Date of Award

Spring 1-1-2013

Document Type


Degree Name

Master of Arts (MA)



First Advisor

Carol Cleland

Second Advisor

Graeme Forbes

Third Advisor

Robert Parson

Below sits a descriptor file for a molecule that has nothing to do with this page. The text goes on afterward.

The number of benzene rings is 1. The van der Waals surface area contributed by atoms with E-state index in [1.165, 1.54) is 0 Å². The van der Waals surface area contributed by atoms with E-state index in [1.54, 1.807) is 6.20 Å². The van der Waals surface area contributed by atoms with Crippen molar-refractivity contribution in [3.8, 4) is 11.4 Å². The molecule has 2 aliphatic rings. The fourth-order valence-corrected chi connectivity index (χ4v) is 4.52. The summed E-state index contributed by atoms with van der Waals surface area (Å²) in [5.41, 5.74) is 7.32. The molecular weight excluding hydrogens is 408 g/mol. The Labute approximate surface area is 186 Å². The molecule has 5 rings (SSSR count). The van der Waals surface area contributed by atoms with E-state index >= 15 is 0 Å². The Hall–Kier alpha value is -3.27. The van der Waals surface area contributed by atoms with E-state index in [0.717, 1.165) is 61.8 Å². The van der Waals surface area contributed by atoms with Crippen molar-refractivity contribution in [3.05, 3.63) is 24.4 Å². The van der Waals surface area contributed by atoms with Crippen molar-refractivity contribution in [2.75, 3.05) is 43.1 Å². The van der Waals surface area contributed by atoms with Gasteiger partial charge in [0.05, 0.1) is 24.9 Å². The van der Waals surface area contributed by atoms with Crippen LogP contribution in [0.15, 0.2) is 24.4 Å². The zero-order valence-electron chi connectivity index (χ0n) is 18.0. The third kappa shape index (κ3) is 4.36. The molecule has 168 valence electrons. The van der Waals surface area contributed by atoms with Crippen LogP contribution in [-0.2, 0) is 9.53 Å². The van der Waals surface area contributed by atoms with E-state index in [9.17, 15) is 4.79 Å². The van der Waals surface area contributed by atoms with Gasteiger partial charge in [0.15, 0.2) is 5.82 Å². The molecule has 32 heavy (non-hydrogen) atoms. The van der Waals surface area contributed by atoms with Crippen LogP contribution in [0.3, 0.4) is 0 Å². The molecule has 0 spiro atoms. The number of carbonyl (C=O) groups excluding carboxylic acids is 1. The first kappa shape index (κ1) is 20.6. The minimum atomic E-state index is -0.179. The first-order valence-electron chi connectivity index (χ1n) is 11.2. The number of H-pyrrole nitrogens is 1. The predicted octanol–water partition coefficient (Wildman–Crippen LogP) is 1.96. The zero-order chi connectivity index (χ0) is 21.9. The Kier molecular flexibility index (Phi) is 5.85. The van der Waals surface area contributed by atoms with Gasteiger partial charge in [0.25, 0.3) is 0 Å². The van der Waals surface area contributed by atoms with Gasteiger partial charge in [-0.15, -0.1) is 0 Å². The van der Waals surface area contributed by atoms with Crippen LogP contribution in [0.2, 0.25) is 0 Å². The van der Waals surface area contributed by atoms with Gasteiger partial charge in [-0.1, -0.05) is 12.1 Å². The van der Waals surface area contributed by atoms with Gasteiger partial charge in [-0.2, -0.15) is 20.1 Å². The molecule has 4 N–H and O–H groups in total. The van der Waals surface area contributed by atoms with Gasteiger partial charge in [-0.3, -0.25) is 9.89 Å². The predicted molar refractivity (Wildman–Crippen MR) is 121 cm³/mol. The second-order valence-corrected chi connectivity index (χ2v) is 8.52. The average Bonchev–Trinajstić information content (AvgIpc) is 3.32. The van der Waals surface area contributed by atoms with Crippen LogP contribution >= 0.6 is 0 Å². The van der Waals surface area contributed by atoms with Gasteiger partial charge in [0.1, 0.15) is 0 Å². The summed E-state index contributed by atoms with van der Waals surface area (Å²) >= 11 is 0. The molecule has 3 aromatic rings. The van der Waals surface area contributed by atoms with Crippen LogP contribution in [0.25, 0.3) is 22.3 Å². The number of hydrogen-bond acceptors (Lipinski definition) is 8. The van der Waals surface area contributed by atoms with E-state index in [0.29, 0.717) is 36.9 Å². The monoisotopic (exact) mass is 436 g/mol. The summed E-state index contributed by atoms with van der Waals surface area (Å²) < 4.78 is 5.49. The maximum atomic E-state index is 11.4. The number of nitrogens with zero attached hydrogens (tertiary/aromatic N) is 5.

Despite the fair amount of conceptual fuzziness currently associated with emergence, the concept has recently garnered attention in many fields as a framework for understanding complex systems. In this thesis, I examine various accounts of emergence in both scientific and philosophical literature and some of the major objections to the concept of emergence. Most accounts of emergence can be divided into those accounts which treat emergence as a metaphysical or ontological concept and those which treat emergence as merely epistemic. While metaphysical emergence provides a robust autonomy for higher-level phenomena, it faces some particularly strong metaphysical objections. Epistemic emergence avoids these metaphysical objections, but may be too weak to be of much interest to the philosopher or scientist. Finally, I will build upon Humphrey’s metaphysical account of emergence, and argue that this approach is both robust and that it can avoid many of the problems traditionally facing metaphysical emergence.